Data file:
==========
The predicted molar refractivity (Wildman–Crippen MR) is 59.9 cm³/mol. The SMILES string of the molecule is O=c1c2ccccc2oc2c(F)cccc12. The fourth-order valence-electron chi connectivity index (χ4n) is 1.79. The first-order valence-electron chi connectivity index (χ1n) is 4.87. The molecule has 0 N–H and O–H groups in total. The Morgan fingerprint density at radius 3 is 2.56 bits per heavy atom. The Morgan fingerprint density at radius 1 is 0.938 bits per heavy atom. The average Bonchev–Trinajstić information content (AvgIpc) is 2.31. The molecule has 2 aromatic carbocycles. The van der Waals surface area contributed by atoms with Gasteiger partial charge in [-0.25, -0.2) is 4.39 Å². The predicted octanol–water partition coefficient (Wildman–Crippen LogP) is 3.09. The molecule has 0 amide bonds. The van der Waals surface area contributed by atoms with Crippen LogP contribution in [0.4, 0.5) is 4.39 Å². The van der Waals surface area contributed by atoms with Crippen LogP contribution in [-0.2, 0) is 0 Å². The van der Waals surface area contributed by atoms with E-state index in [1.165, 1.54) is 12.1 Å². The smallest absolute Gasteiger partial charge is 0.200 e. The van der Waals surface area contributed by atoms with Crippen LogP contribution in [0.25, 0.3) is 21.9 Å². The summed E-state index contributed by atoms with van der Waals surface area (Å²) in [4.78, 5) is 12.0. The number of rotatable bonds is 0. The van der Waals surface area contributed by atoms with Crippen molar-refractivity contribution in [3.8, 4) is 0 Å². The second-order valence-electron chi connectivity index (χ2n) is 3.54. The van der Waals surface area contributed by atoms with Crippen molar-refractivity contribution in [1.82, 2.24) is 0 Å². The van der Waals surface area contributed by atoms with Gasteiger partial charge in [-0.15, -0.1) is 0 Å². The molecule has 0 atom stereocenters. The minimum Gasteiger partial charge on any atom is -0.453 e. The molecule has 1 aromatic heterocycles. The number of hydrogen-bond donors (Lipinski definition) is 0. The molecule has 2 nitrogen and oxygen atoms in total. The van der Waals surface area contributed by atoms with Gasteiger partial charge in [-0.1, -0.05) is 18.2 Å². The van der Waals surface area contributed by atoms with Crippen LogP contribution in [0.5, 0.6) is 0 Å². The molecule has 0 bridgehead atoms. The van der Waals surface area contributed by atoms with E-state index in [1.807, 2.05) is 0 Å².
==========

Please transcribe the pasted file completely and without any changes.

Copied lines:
The predicted molar refractivity (Wildman–Crippen MR) is 59.9 cm³/mol. The SMILES string of the molecule is O=c1c2ccccc2oc2c(F)cccc12. The fourth-order valence-electron chi connectivity index (χ4n) is 1.79. The first-order valence-electron chi connectivity index (χ1n) is 4.87. The molecule has 0 N–H and O–H groups in total. The Morgan fingerprint density at radius 3 is 2.56 bits per heavy atom. The Morgan fingerprint density at radius 1 is 0.938 bits per heavy atom. The average Bonchev–Trinajstić information content (AvgIpc) is 2.31. The molecule has 2 aromatic carbocycles. The van der Waals surface area contributed by atoms with Gasteiger partial charge in [-0.25, -0.2) is 4.39 Å². The predicted octanol–water partition coefficient (Wildman–Crippen LogP) is 3.09. The molecule has 0 amide bonds. The van der Waals surface area contributed by atoms with Crippen LogP contribution in [0.4, 0.5) is 4.39 Å². The van der Waals surface area contributed by atoms with Crippen LogP contribution in [-0.2, 0) is 0 Å². The van der Waals surface area contributed by atoms with E-state index in [1.165, 1.54) is 12.1 Å². The smallest absolute Gasteiger partial charge is 0.200 e. The van der Waals surface area contributed by atoms with Crippen LogP contribution in [0.25, 0.3) is 21.9 Å². The summed E-state index contributed by atoms with van der Waals surface area (Å²) in [4.78, 5) is 12.0. The number of rotatable bonds is 0. The van der Waals surface area contributed by atoms with Crippen molar-refractivity contribution in [3.8, 4) is 0 Å². The second-order valence-electron chi connectivity index (χ2n) is 3.54. The van der Waals surface area contributed by atoms with Crippen molar-refractivity contribution in [1.82, 2.24) is 0 Å². The van der Waals surface area contributed by atoms with Gasteiger partial charge in [-0.15, -0.1) is 0 Å². The molecule has 0 atom stereocenters. The minimum Gasteiger partial charge on any atom is -0.453 e. The molecule has 1 aromatic heterocycles. The number of hydrogen-bond donors (Lipinski definition) is 0. The molecule has 2 nitrogen and oxygen atoms in total. The van der Waals surface area contributed by atoms with Gasteiger partial charge in [-0.1, -0.05) is 18.2 Å². The van der Waals surface area contributed by atoms with Crippen LogP contribution in [0.5, 0.6) is 0 Å². The molecule has 0 bridgehead atoms. The van der Waals surface area contributed by atoms with E-state index in [1.807, 2.05) is 0 Å².